by Abi, Isle of Wight Franchise Owner
Traditionally, garden beds have been dug. The process involves digging down two spade depths and turning the soil over. However, a new way of gardening is gaining popularity – no-dig. Although we say new, technically no-dig gardening has been around for a very long time. In more recent years, no dig gardening has been led by Charles Dowding, a gardener, author and youtuber. No dig gardening can now be seen throughout prominent gardens across the UK including Kew Gardens, RHS Wisley and Blenheim Palace and Gardens. If you are interested in how to create a no-dig garden hopefully this blog post will help you get started.
What is no-dig gardening?
No-dig gardening is a method whereby rather than digging the soil, compost and other organic matter is added on top of the soil to create beds. Usually, a layer of cardboard is laid down followed by compost. This is done to imitate how nature produces fertile soil through decomposition of fallen leaves and die back which is broken down by the organisms and fungi in the soil to feed the soil and make the nutrients in this organic matter more readily available.
So why chose no dig gardening?
- Much quicker to get started – because you don’t need to spend hours digging soil, it is much quicker to create a bed and get planting
- Less weeds – contrary to what you might think, no-dig gardeners frequently rave about the decreased amount of weeding they have to do once they move to no dig
- Less watering needed as the soil retains moisture more easily
- No disruption to the soil structure so the ecosystem of the soil is not damaged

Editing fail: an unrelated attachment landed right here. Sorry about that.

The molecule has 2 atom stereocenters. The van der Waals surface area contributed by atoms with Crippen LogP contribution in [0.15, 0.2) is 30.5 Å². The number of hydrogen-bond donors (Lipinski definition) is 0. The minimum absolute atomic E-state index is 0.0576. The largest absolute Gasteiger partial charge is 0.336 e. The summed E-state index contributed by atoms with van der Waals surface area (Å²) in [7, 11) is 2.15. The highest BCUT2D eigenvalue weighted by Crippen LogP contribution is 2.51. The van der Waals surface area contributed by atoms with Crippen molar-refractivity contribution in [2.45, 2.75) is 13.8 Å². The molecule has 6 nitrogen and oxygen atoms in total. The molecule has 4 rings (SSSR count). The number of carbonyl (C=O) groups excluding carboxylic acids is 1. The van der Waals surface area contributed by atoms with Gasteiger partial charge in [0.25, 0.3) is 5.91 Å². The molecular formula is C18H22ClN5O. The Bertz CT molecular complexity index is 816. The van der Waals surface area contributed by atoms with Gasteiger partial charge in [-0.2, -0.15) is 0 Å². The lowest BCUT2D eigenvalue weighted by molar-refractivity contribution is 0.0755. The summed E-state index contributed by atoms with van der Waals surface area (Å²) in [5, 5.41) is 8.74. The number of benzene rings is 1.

How to start your own no-dig beds
- Choose your location – The first thing you’ll want to do when adding in new growing spaces is to decide on a location. We recommend a south-facing site for vegetable growing near to a water source (remember rainwater is much better for plants than tap water).
- Lay down cardboard – to reduce the amount of weeding lay down a layer of cardboard across the plot ensuring the edges overlap. This is not necessary if you do not have established weeds, but we find it easier. Please note that cardboard boxes can sometimes contain plastic. This cardboard is often shinier in appearance and is best avoided.
- Add organic matter on top of the cardboard to create your no-dig beds. If you are using a raised bed, then add the organic matter into the raised beds. We recommend well broken-down compost as this allows you to plant immediately into the beds. You’ll want to add around 4 inches deep of organic matter.
- Mulch your borders/paths – this is especially important if you aren’t using raised beds as it stops weeds from spreading into the beds from the edges. We like to use woodchips to create paths as it provides a really clear border, it helps to stop too much mud from compacted soil and it gradually decomposes adding extra nutrition to the soil.
- Add in your plants and watch them grow!
At our Little Muddy Boots Locations, every site uses no-dig methods, usually in combination with raised beds. At our Isle of Wight location, we are trialling the no-dig method without raised beds. To see how our no-dig beds do this year, why not follow us on social media to see how our vegetables are growing.